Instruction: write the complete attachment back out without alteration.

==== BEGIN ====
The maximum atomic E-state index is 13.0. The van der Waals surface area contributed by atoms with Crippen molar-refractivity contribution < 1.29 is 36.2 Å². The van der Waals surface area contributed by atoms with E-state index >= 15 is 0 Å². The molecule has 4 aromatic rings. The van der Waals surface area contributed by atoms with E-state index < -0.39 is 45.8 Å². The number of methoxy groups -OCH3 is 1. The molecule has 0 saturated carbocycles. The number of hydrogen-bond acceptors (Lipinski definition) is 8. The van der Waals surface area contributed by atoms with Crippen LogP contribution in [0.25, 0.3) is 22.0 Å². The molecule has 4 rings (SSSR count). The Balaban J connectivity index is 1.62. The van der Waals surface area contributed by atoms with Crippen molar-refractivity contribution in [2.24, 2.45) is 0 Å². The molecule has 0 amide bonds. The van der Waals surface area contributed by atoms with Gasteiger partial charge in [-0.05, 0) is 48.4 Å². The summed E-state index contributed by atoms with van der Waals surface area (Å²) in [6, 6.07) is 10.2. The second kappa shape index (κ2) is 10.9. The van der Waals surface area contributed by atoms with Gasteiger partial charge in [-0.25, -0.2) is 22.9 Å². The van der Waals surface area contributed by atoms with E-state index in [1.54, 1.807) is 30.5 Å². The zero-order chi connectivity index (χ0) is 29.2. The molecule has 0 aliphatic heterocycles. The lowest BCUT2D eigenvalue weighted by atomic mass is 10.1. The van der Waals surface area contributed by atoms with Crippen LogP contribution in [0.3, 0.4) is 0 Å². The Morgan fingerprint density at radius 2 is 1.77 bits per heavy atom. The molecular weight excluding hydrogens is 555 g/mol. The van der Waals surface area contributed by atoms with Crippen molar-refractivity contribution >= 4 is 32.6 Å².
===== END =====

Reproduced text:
The maximum atomic E-state index is 13.0. The van der Waals surface area contributed by atoms with Crippen molar-refractivity contribution < 1.29 is 36.2 Å². The van der Waals surface area contributed by atoms with E-state index >= 15 is 0 Å². The molecule has 4 aromatic rings. The van der Waals surface area contributed by atoms with E-state index < -0.39 is 45.8 Å². The number of methoxy groups -OCH3 is 1. The molecule has 0 saturated carbocycles. The number of hydrogen-bond acceptors (Lipinski definition) is 8. The van der Waals surface area contributed by atoms with Crippen LogP contribution in [0.25, 0.3) is 22.0 Å². The molecule has 4 rings (SSSR count). The Balaban J connectivity index is 1.62. The van der Waals surface area contributed by atoms with Crippen molar-refractivity contribution in [2.24, 2.45) is 0 Å². The molecule has 0 amide bonds. The van der Waals surface area contributed by atoms with Gasteiger partial charge in [-0.05, 0) is 48.4 Å². The summed E-state index contributed by atoms with van der Waals surface area (Å²) in [6, 6.07) is 10.2. The second kappa shape index (κ2) is 10.9. The van der Waals surface area contributed by atoms with Gasteiger partial charge in [-0.25, -0.2) is 22.9 Å². The van der Waals surface area contributed by atoms with E-state index in [1.54, 1.807) is 30.5 Å². The zero-order chi connectivity index (χ0) is 29.2. The molecule has 0 aliphatic heterocycles. The lowest BCUT2D eigenvalue weighted by atomic mass is 10.1. The van der Waals surface area contributed by atoms with Crippen LogP contribution in [0.3, 0.4) is 0 Å². The Morgan fingerprint density at radius 2 is 1.77 bits per heavy atom. The molecular weight excluding hydrogens is 555 g/mol. The van der Waals surface area contributed by atoms with Crippen molar-refractivity contribution >= 4 is 32.6 Å².